Although complex human diseases such as AD likely result from the interplay of many genetic and environmental factors involving thousands or tens of thousands of transcripts and proteins, core features of the disease can be characterized by studying affected molecular networks through the cognitive and neuropathological progression of the disease [19]. Gene co-expression network analysis approaches have been developed to capture interactions among genes and to identify higher order network structures such as modules comprising highly interconnected genes. Using a dataset consisting of gene expression profiles from laser-captured neurons from the middle temporal gyrus, entorhinal cortex, hippocampus, and posterior cingulate cortex from 34 AD patients and 13 controls [20], Ray and Zhang [21] constructed co-expression networks and found differential connectivity between region-specific networks enriched for two broad categories of functional pathways: inflammation/immune-related pathways and cytoskeleton remodeling pathways. More recently, Zhang et al. [18] performed a multiscale gene network analysis (MNA) of a much larger cohort of human brain specimens from dorsolateral prefrontal cortex (PFC), visual cortex (VC), and cerebellum (CB) in 376 AD patients and 173 non-demented controls. MNA revealed many facets of the molecular-interaction structures in AD and formally rank-ordered gene subnetworks based on their relevance to AD pathological and clinical traits. Using less sophisticated analytical approaches, Haroutunian et al. [16] staged regional transcriptional dysregulation based on the severity of global cognitive compromise.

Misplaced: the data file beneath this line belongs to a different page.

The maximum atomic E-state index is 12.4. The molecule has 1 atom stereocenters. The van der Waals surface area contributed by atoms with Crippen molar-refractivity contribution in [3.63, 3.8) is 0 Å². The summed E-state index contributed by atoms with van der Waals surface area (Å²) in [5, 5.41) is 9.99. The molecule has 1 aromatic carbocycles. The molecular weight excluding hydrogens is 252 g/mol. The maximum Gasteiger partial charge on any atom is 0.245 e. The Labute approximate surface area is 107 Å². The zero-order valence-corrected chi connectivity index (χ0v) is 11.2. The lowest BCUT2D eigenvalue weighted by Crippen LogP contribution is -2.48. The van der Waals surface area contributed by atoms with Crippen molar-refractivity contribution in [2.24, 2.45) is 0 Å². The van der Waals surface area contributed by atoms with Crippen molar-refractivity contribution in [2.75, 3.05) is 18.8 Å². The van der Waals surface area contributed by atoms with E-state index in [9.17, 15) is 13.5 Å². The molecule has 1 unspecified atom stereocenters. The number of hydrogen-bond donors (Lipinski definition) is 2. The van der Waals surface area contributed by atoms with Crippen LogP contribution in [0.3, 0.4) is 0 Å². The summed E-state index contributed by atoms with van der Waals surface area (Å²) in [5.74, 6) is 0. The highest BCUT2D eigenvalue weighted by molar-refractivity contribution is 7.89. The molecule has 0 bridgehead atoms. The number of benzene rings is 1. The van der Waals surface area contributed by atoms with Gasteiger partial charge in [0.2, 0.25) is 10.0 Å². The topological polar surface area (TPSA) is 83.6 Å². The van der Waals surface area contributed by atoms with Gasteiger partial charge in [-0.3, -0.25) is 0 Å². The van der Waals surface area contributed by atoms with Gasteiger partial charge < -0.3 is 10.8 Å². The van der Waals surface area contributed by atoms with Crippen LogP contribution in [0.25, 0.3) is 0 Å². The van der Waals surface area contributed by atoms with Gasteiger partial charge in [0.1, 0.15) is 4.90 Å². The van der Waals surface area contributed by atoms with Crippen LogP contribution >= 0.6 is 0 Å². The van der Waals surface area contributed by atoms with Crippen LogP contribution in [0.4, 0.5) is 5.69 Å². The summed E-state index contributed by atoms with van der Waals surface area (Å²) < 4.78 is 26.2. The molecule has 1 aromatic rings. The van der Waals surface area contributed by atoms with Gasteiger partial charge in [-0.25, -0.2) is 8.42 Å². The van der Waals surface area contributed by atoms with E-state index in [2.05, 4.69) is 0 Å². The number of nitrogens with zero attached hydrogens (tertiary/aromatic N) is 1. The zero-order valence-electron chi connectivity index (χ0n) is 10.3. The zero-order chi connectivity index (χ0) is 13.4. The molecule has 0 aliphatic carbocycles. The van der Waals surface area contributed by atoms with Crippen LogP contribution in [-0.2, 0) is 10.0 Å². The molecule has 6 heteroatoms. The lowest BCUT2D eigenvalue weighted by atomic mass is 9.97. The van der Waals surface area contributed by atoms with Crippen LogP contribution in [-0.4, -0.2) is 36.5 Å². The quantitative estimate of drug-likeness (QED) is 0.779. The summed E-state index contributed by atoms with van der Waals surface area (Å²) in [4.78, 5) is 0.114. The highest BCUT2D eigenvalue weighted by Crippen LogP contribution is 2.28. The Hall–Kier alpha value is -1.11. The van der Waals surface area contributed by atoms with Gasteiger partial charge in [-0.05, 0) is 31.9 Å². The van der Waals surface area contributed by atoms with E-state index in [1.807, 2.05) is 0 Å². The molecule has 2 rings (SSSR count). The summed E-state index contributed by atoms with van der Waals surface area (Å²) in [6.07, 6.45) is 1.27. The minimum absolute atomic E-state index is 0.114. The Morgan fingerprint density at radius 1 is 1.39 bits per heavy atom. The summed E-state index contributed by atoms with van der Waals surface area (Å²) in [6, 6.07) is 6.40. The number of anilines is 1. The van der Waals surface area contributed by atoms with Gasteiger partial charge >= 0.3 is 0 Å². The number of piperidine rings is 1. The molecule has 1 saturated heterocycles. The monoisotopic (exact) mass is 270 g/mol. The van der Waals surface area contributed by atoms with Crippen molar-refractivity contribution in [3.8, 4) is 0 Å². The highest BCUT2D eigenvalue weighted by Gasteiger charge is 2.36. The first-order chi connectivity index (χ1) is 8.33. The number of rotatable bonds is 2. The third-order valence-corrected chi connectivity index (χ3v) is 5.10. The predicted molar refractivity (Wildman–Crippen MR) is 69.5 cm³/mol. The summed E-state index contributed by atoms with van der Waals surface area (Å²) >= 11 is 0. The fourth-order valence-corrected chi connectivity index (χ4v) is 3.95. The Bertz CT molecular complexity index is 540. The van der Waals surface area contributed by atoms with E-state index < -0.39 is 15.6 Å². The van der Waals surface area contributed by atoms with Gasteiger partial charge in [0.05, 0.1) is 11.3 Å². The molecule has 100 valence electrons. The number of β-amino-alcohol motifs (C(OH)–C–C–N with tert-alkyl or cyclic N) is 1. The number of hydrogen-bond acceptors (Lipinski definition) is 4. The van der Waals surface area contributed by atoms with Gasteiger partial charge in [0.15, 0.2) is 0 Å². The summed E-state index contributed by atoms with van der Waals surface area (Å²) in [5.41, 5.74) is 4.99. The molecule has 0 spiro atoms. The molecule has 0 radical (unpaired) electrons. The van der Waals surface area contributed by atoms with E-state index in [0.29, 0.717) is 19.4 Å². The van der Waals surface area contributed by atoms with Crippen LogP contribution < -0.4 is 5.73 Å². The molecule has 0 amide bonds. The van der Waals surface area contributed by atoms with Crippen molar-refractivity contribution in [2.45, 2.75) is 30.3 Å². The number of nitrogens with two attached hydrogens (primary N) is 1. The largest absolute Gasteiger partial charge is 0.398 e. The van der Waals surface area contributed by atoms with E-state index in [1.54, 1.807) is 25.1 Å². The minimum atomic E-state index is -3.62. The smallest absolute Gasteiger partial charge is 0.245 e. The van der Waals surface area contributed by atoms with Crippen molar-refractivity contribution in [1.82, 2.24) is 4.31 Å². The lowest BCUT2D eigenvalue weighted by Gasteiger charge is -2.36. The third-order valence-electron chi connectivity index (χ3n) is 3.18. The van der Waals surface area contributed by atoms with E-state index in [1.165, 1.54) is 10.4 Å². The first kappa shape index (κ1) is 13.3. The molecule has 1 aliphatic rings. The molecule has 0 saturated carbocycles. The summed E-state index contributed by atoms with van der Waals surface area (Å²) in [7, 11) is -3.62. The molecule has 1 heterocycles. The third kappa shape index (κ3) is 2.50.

In this study, we significantly expand the characterization of molecular networks associated with AD across multiple brain regions by generating and then analyzing a large-scale transcriptomic dataset [16] from 1053 postmortem brain tissues spanning 19 brain regions from 125 subjects with a full spectrum of AD severity in brains devoid of AD-unrelated confounding neuropathologies, such as cerebrovascular disease. Gene co-expression network analysis was applied to these data to identify subnetworks that were dysregulated in AD and/or associated with AD pathology. We further rank-ordered these subnetworks by the degree of dysregulation and association to AD to discover novel pathways and key genes that may serve as effective targets for therapeutic intervention.